A few weeks ago, Kate twittered to see if anyone would like to run the ZOOMA Annapolis Half with her. I took a look at my calendar, but after seeing that I had 100 miles on tap the day before, managed to sweet talk her into just doing the 10K with me instead. So we signed up.
I remember some friends running this race last year, and looked up some race reports to find that generally it is disgustingly hot and humid. And after Tuesday morning's mini track workout, where it was over 84º by 6am, even a 10K started to feel like it was going to be a long way. Thankfully, the temperature dropped as the week went on. Saturday was gorgeous but my legs were zapped after a long week of training. I was pretty thrilled to get into the pool for a very short and easy swim and then proceed directly to brunch instead of waking up before dawn to ride in circles for 6 hours. I was less than thrilled earlier in the week when we realized that 7:00am race + we live not in Annapolis = 4:30am wakeup. Yuk.
The night before the race, in discussion with the poet, I had said that I had no idea what this race was going to look like. I went to tempo on Friday morning to officially ban myself from racing. So I told him that my rough plan was to go out easy, and then make a decision at mile 4 about what to do the rest of the race. My PR was set when I was coming back from surgery last December (thanks, Liz!), and I've unofficially broken it a dozen times since. So if it looked like I was going to be close to my PR when I hit mile 4, I'd start dropping down to try and get under it, and if not, well, then I get a tee-shirt for running 6 miles.
So my alarm went off in the middle of the night. I rolled out of bed and directly into my race clothes, brushed my teeth, and threw a whole bunch of granola bars in my purse. The only great thing about being on the road at 5:00am is that there is no traffic, so instead you just have to be cranky about being awake so early. We had been warned about traffic being really awful getting into the stadium so we were pretty excited to pull into the stadium with very little delay. However, getting there so early meant that we had time for granola bars, 2 bathroom stops plus lots of hip flexor stretching and ogling the serious lack of fashion sense that was going on. The weather was surprisingly perfect - low 70s and cloudy. I decided it would probably be a good idea to at least jog a few feet to warm up my brain, so I ran around the stadium parking lot a few times and then went right back to re-doing my ponytail and yawning.
We did not match on purpose.The starting corral had signs up marking pace, but after standing there for a while it appeared as if most people were lining up 1-2 minutes/mile faster than they could likely run. We ended up just behind the 8 minute/mile sign. And after many more snarky comments on the attire of our fellow racers, we started.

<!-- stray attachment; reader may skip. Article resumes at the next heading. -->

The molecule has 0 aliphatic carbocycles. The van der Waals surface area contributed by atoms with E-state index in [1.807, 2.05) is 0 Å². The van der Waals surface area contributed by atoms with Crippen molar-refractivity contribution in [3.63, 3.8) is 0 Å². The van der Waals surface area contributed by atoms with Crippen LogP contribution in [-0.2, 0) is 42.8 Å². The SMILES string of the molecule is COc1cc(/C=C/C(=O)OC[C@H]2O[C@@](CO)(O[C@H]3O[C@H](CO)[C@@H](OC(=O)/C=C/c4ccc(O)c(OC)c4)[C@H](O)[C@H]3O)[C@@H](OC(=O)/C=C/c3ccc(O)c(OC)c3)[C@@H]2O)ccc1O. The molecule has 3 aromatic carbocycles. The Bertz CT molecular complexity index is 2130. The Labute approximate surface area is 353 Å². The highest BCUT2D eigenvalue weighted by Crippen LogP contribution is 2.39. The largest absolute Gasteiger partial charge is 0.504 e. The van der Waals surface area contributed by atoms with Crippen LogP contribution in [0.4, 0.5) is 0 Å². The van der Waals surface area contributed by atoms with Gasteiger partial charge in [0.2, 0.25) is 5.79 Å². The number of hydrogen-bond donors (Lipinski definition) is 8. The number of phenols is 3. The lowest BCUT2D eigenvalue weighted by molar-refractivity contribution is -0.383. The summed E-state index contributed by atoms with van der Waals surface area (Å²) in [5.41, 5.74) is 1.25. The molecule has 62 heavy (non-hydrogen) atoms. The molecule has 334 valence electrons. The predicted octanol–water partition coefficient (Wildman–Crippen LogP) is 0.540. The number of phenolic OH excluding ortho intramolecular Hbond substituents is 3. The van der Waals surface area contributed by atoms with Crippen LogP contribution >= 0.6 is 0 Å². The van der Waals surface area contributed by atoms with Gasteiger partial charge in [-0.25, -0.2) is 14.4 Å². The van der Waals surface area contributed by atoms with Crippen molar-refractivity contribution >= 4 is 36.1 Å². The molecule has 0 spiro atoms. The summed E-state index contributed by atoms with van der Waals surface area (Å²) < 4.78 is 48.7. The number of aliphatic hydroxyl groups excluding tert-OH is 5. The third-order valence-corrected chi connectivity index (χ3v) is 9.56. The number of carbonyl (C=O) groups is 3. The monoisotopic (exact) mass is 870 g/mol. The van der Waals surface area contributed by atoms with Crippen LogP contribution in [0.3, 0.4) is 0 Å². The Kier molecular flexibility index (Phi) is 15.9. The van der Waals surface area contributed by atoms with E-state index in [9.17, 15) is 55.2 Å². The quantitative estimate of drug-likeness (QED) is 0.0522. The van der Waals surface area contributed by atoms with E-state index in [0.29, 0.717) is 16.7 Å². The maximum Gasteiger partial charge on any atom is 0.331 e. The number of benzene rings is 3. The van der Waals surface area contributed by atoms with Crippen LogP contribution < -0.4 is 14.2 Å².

15 feet after crossing the starting line a
The first little hill came just after we hit mile 2. It was followed by a nice downhill, then two more rolling hills, and I hit the halfway mark averaging in the high 8:30s, which was pretty close to where I wanted to be. Mile 4 and 5 were flat-out mean. A steep uphill, a short downhill, and then the long and steep climb as we headed over the bridge (what bridge? I have no idea). The 10K-ers turned around at the other side of the bridge while the 13.1 suckers kept going, so we did get it back in downhill, but when we got off the bridge we headed right back up a steep hill towards the stadium. I wasn't trying to negative split anything at that point, I was just trying to maintain the pace that felt easy in mile 1 (lame).
I had my Garmin only showing lap information throughout so I could keep an eye on my pace but not stress about my finishing time. After the steep hill at the front of the last mile, I flipped my screen over to overall information and starting doing math. At first I was surprised to calculate that I was going to PR pretty solidly (how?), but then realized that I had another .2 to run after I hit mile 6. Kilometers are stupid. By the time I was done with the math, I realized that it was going to be close. Sigh. So I kicked it into gear as the route took us off the road, up the grassy side of a hill, around a tree, and then uphill into the finish. RUDE.
My sad little kick carried my through and I hit the button on my Garmin to see 53:18 on the screen, which happens to exactly be my official PR. But when the official results were posted, the race officials were kind enough to add 2 seconds to my time so that I wouldn't be cranky about tying my PR. Thanks, race officials!
One of the many great things about running the 10K instead of the half was that we finished early enough to get water, pick up our boxed breakfast and walk through the expo before it got really mobbed.
So, it was a pretty good race. If I had had a better awareness of what the course was like, I probably would have run it a bit smarter and PR'd by a little, but I'm not in racing shape at all right now and didn't feel like I was running at race effort until the very end and I'd actually kind of rather wait until I am in racing shape and then PR by 10 minutes (this will not happen). We planned the day well so we didn't have to deal with the mad traffic we'd heard about, and we arranged it so that the weather would cooperate (you're welcome). My overpriced teeny tiny spandex shorts chafed the shit out of my inner thighs for about the 10th time over the past 2 weeks, so I'm going to be hunting for new running shorts. I don't like non-spandex shorts because my big thighs yank the material up into my crotch and I chafe, which is why I bought the overpriced teeny tiny shorts in the first place. This is a big reason why I prefer winter running. Less flopping around skin!
Oh, in case you give a crap (you probably don't), my splits: 8:38, 8:34, 8:30, 8:39 (hills), 8:43 (LOTS OF HILLS WTF), 8:19, 1:53. Welcome back, 8s!